Take note with Notesake

Notesake.com creates a sharable note-taking system that goes far beyond the yellow sticky.

Although there are lots of freeware and pay-to-play note-taking programs, there hasn't been a note-killer, a single note-taker that makes you sit up and take notice. While scouring the Web for this elusive-but-essential tool, Notesake shines as a robust tool designed for the college lecture hall but useful for a myriad of purposes.

Notesake is not a note-taking panacea, but for a Web-based note-taking app, it works great and offers useful functions for the boardroom, the classroom, or just plain long-distance collaboration via Sharing.

The edit panel can handle most coding options, including Equations.

(Credit: CNET Networks, Inc.)

Its functions range from the basic to the advanced. Once you register and login, a big blue button invites you to, ?Take Notes?. From there a panel opens up that should be familiar to those who've used blogware--which is just about every Internet user. A text box takes up most of the screen, with a wealth of standard editing features resting above it.

The usual Bold, Strikethrough, and Underline are there, but so are Highlight, a series of Header tags, Indent, Blockquote, and Justify options. Also, equations get support from an < m > < /m > tag that makes them stand out from the rest of the note. When you finish typing, a big button at the bottom lets you Update the note.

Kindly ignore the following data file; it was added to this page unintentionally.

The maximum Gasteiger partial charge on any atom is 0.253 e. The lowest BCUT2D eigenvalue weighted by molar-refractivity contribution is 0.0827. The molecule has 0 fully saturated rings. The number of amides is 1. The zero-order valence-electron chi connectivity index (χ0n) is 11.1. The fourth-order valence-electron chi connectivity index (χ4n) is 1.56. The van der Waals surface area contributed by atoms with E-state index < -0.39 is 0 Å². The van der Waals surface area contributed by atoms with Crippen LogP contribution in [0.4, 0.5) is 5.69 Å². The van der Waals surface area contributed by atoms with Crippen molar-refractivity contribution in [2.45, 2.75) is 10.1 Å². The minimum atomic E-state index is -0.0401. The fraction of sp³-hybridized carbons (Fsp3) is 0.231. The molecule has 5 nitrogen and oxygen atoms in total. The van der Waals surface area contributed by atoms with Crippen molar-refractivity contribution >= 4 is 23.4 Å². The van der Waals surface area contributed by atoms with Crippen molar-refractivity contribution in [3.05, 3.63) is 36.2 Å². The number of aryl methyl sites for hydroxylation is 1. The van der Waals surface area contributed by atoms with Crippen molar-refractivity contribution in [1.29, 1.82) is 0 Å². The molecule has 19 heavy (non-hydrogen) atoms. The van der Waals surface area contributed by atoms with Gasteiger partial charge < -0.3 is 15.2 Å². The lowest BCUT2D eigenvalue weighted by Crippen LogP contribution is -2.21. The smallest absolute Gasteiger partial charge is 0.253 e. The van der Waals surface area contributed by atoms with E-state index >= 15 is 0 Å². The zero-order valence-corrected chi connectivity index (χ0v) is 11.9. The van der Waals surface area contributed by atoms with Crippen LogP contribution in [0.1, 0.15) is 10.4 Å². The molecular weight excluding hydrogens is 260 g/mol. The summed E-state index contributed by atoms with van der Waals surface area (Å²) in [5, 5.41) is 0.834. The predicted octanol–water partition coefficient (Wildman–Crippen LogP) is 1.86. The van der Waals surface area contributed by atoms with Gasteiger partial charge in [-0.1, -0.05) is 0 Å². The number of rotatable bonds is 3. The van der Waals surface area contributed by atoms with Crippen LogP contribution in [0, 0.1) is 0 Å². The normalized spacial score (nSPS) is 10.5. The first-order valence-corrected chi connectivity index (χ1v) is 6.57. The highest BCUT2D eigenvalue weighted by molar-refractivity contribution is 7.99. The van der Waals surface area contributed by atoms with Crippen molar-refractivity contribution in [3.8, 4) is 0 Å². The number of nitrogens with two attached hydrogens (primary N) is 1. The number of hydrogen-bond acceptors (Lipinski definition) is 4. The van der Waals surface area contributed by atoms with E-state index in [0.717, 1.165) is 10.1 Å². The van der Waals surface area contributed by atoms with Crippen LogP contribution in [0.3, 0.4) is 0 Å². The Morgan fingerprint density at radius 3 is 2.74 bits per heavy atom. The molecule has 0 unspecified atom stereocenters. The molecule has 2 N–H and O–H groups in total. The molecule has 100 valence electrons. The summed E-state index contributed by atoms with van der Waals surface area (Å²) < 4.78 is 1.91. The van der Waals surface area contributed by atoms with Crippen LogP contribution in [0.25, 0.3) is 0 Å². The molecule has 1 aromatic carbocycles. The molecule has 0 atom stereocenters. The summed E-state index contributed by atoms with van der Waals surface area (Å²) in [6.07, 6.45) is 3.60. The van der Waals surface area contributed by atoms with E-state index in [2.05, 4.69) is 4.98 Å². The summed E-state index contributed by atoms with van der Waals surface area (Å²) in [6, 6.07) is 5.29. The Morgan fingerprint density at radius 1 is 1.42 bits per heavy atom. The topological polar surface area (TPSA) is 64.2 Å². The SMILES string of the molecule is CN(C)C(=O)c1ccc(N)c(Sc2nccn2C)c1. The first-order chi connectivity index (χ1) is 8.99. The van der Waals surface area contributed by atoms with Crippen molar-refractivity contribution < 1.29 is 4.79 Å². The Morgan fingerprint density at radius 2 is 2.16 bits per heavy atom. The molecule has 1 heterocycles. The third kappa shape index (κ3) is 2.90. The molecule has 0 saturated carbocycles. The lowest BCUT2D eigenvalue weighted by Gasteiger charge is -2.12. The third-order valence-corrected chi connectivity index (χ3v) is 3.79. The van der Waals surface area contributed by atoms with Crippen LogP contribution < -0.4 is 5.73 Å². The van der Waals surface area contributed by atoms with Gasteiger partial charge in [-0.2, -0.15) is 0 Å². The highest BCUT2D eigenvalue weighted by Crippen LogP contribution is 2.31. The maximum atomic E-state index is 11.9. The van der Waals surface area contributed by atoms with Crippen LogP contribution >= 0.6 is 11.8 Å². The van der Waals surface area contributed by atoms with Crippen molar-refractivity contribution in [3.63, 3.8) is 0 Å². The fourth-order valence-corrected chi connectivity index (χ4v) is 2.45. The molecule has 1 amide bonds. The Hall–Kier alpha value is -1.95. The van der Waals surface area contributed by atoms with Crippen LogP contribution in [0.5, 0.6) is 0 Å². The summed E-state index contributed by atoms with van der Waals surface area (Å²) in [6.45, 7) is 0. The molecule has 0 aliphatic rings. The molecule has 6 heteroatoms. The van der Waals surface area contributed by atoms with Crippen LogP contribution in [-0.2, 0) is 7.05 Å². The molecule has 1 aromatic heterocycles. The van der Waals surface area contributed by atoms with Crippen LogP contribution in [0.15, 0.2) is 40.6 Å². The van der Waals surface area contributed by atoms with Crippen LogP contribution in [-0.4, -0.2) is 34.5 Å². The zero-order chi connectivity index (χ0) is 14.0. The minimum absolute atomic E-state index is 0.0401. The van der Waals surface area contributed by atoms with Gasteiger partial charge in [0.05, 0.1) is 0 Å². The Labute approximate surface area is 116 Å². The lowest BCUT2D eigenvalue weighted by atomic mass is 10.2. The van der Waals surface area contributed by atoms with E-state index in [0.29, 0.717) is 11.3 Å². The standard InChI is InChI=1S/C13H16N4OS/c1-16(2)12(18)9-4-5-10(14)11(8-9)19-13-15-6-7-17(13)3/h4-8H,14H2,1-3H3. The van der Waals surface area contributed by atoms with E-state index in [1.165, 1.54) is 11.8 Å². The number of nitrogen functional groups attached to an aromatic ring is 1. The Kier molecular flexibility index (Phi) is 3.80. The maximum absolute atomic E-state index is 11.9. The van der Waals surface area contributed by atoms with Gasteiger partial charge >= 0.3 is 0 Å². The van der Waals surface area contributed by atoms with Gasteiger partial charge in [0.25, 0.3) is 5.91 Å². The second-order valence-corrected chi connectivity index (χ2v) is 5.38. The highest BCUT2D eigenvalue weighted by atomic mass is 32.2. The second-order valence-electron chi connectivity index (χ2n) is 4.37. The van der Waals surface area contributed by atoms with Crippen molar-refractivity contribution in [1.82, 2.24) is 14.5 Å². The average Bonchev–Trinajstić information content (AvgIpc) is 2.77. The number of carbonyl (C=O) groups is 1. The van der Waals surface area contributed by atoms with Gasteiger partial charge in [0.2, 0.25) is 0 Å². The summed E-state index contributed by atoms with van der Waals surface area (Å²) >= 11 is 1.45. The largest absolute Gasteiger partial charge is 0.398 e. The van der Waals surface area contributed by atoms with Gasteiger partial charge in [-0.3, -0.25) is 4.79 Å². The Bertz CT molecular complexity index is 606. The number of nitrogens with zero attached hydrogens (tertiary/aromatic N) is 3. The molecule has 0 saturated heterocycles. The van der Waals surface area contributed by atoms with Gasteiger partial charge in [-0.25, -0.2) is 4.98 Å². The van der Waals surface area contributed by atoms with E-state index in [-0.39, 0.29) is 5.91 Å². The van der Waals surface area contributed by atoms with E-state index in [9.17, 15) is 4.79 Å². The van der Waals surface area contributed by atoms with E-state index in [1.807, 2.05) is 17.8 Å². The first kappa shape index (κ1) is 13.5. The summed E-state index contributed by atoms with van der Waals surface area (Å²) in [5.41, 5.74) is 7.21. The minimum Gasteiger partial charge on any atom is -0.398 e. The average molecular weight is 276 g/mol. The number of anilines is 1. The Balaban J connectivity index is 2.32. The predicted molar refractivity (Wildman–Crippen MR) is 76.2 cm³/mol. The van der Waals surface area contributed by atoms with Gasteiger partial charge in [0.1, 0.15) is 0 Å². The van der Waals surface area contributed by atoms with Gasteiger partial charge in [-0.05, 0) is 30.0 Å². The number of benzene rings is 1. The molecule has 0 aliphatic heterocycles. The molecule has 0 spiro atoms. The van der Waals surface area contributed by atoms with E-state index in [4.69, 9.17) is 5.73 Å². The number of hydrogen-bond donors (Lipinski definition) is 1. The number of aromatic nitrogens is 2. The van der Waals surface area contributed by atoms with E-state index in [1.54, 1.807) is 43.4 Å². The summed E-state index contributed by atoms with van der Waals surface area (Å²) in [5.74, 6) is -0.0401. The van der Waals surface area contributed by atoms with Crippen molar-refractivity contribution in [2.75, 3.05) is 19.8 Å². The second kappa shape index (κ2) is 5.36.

Notesake.com's saved note panel offers several options, including exporting the note to your computer.

(Credit: CNET Networks, Inc.)

Notesake supports tags and course names, as well as mandatory note titles for helping you keep organized. There's a basic Print feature, as well as the nifty Sharing, which lets other, approved members of Notesake see and edit a specific note. There are also options for exporting to PDF and DOC formats, but the one feature that you'll hopefully never notice they have is system-wide backups performed every 12 hours. And since it's Web-based, being able to access your notes from anywhere there's an Internet connection has obvious appeal to those on the go.

Although I like the idea behind Notesake, I'd love to a Firefox plug-in for it that provides context menu access to your notes, so you can easily copy a URL or some text, paste it into a note, and save it for later. It's not a killer note-taker, but its versatility makes it a strong contender.

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